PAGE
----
The Federal Trade Commission confirmed Monday that it has opened an investigation of Facebook after reports that a data analysis firm used by Donald Trump’s campaign improperly accessed the names, “likes” and other personal information from at least 30 million users on the social site.
The rare announcement sent Facebook’s stock tumbling — at one point Monday morning down more than 6 percent — as the company faced potential new punishment by the U.S. government, including fines that could reach well into the millions of dollars.
The FTC probe comes amid continued revelations about the data collection practices of Cambridge Analytica. The firm sought to construct psychographic profiles of voters through an app that culled profile details from Facebook users as well as tens of millions of their friends, who may not have been aware their information was collected in the first place.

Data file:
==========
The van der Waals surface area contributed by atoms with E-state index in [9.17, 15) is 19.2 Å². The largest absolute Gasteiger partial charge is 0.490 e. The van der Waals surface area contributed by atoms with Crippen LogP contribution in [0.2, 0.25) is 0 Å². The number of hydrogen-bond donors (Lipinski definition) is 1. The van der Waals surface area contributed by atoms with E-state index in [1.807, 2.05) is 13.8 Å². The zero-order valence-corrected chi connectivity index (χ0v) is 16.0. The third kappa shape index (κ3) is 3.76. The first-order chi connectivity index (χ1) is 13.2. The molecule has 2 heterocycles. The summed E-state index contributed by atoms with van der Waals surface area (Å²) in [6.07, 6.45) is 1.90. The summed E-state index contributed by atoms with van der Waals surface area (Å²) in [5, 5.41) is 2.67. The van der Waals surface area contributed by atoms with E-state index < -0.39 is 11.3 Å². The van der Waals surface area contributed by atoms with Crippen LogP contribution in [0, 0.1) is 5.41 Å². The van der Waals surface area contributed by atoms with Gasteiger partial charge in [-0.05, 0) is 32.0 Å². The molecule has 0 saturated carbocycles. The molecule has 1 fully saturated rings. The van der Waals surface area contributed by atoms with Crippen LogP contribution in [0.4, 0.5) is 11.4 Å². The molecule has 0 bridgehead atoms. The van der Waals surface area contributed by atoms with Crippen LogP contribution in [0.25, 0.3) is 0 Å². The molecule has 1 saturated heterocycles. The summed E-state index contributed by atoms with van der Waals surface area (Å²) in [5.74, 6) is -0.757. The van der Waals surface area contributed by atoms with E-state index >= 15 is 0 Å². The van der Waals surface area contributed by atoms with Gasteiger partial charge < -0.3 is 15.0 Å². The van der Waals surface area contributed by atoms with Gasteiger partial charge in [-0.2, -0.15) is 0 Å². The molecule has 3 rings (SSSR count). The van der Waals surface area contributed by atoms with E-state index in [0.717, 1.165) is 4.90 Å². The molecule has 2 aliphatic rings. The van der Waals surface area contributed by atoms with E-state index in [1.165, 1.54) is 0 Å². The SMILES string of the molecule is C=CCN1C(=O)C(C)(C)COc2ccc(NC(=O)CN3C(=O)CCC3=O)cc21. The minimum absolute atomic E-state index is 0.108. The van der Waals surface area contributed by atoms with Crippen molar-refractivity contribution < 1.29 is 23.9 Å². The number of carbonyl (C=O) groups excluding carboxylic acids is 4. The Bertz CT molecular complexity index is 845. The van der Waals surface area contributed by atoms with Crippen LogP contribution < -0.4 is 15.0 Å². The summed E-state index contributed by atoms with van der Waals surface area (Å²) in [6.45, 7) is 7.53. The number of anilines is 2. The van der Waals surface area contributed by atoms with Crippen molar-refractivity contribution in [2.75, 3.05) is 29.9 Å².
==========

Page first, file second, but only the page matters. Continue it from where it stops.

For the U.S. government, the question is whether this activity — and Facebook’s privacy practices when it comes to third-party apps — violated a 2011 settlement with the FTC over another privacy mishap related to the way it collects consumers’ information. Facebook stopped allowing developers to collect information about app users’ friends in 2015.
[ FTC opens investigation into Facebook after Cambridge Analytica scrapes millions of users’ personal information ]
The FTC also suggested Monday that it’s studying whether Facebook’s practices ran afoul of a data-use agreement between the United States and Europe, called the Privacy Shield, which protects Europeans’ data stored in the United States.
“The FTC is firmly and fully committed to using all of its tools to protect the privacy of consumers,” Tom Pahl, the acting director of the agency’s Bureau of Consumer Protection, said in a statement Monday. “Accordingly, the FTC takes very seriously recent press reports raising substantial concerns about the privacy practices of Facebook. Today, the FTC is confirming that it has an open non-public investigation into these practices.”